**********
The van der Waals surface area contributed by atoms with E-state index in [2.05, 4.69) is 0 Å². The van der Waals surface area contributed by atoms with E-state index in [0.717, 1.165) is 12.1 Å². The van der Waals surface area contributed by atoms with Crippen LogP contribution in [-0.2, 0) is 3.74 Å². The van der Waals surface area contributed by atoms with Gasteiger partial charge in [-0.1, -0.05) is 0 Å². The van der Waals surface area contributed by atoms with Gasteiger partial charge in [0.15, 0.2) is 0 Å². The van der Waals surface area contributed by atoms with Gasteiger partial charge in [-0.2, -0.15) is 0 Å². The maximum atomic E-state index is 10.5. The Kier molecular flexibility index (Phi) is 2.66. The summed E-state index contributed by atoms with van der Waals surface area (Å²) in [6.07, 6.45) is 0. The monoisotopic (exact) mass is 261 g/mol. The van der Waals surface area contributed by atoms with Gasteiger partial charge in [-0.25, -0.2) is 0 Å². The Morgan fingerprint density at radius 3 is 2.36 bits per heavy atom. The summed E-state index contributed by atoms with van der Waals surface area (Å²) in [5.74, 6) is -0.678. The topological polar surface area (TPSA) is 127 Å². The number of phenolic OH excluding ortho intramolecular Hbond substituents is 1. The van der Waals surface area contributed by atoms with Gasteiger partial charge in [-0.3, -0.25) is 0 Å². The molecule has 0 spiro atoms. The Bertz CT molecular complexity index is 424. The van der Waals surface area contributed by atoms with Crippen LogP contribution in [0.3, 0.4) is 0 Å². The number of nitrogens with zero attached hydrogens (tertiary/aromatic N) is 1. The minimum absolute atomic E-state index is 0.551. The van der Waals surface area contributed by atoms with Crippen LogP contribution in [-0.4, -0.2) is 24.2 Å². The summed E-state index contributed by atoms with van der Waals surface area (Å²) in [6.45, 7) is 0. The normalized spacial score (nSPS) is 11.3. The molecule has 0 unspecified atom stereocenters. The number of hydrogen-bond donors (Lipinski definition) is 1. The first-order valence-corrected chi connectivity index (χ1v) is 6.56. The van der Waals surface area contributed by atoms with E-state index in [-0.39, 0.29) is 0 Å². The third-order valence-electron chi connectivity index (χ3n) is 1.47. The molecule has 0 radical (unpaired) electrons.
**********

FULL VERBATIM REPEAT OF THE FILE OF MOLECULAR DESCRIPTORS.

The van der Waals surface area contributed by atoms with E-state index in [2.05, 4.69) is 0 Å². The van der Waals surface area contributed by atoms with E-state index in [0.717, 1.165) is 12.1 Å². The van der Waals surface area contributed by atoms with Crippen LogP contribution in [-0.2, 0) is 3.74 Å². The van der Waals surface area contributed by atoms with Gasteiger partial charge in [-0.1, -0.05) is 0 Å². The van der Waals surface area contributed by atoms with Gasteiger partial charge in [0.15, 0.2) is 0 Å². The van der Waals surface area contributed by atoms with Gasteiger partial charge in [-0.2, -0.15) is 0 Å². The maximum atomic E-state index is 10.5. The Kier molecular flexibility index (Phi) is 2.66. The summed E-state index contributed by atoms with van der Waals surface area (Å²) in [6.07, 6.45) is 0. The monoisotopic (exact) mass is 261 g/mol. The van der Waals surface area contributed by atoms with Gasteiger partial charge in [-0.25, -0.2) is 0 Å². The Morgan fingerprint density at radius 3 is 2.36 bits per heavy atom. The summed E-state index contributed by atoms with van der Waals surface area (Å²) in [5.74, 6) is -0.678. The topological polar surface area (TPSA) is 127 Å². The number of phenolic OH excluding ortho intramolecular Hbond substituents is 1. The van der Waals surface area contributed by atoms with Gasteiger partial charge in [-0.3, -0.25) is 0 Å². The molecule has 0 spiro atoms. The Bertz CT molecular complexity index is 424. The van der Waals surface area contributed by atoms with Crippen LogP contribution in [0.3, 0.4) is 0 Å². The number of nitrogens with zero attached hydrogens (tertiary/aromatic N) is 1. The minimum absolute atomic E-state index is 0.551. The van der Waals surface area contributed by atoms with Crippen LogP contribution in [-0.4, -0.2) is 24.2 Å². The summed E-state index contributed by atoms with van der Waals surface area (Å²) in [6.45, 7) is 0. The normalized spacial score (nSPS) is 11.3. The molecule has 0 unspecified atom stereocenters. The number of hydrogen-bond donors (Lipinski definition) is 1. The first-order valence-corrected chi connectivity index (χ1v) is 6.56. The van der Waals surface area contributed by atoms with E-state index in [-0.39, 0.29) is 0 Å². The third-order valence-electron chi connectivity index (χ3n) is 1.47. The molecule has 0 radical (unpaired) electrons.